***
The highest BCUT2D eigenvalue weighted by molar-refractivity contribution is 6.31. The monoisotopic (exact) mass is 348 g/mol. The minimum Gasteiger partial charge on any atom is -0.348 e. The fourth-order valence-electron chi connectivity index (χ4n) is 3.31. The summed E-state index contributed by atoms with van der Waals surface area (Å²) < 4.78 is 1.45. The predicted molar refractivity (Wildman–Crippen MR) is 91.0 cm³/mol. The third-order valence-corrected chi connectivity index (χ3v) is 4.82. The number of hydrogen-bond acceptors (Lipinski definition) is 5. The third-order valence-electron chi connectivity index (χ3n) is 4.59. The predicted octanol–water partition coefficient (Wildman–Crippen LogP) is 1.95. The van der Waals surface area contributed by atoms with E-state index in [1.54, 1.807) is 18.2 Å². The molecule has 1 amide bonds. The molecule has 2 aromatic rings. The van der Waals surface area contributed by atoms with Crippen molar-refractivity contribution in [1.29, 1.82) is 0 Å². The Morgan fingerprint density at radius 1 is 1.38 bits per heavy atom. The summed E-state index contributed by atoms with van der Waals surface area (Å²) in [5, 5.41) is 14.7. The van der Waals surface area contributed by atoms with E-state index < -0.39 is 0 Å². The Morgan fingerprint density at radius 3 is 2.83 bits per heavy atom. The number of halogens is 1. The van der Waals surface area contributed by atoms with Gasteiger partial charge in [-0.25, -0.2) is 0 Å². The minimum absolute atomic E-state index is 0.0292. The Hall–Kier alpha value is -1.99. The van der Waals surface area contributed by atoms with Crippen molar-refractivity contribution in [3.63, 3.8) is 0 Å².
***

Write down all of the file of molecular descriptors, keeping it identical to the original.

The highest BCUT2D eigenvalue weighted by molar-refractivity contribution is 6.31. The monoisotopic (exact) mass is 348 g/mol. The minimum Gasteiger partial charge on any atom is -0.348 e. The fourth-order valence-electron chi connectivity index (χ4n) is 3.31. The summed E-state index contributed by atoms with van der Waals surface area (Å²) < 4.78 is 1.45. The predicted molar refractivity (Wildman–Crippen MR) is 91.0 cm³/mol. The third-order valence-corrected chi connectivity index (χ3v) is 4.82. The number of hydrogen-bond acceptors (Lipinski definition) is 5. The third-order valence-electron chi connectivity index (χ3n) is 4.59. The predicted octanol–water partition coefficient (Wildman–Crippen LogP) is 1.95. The van der Waals surface area contributed by atoms with E-state index in [1.54, 1.807) is 18.2 Å². The molecule has 1 amide bonds. The molecule has 2 aromatic rings. The van der Waals surface area contributed by atoms with Crippen molar-refractivity contribution in [1.29, 1.82) is 0 Å². The Morgan fingerprint density at radius 1 is 1.38 bits per heavy atom. The summed E-state index contributed by atoms with van der Waals surface area (Å²) in [5, 5.41) is 14.7. The van der Waals surface area contributed by atoms with E-state index < -0.39 is 0 Å². The Morgan fingerprint density at radius 3 is 2.83 bits per heavy atom. The number of halogens is 1. The van der Waals surface area contributed by atoms with Gasteiger partial charge in [-0.25, -0.2) is 0 Å². The minimum absolute atomic E-state index is 0.0292. The Hall–Kier alpha value is -1.99. The van der Waals surface area contributed by atoms with Crippen molar-refractivity contribution in [3.63, 3.8) is 0 Å².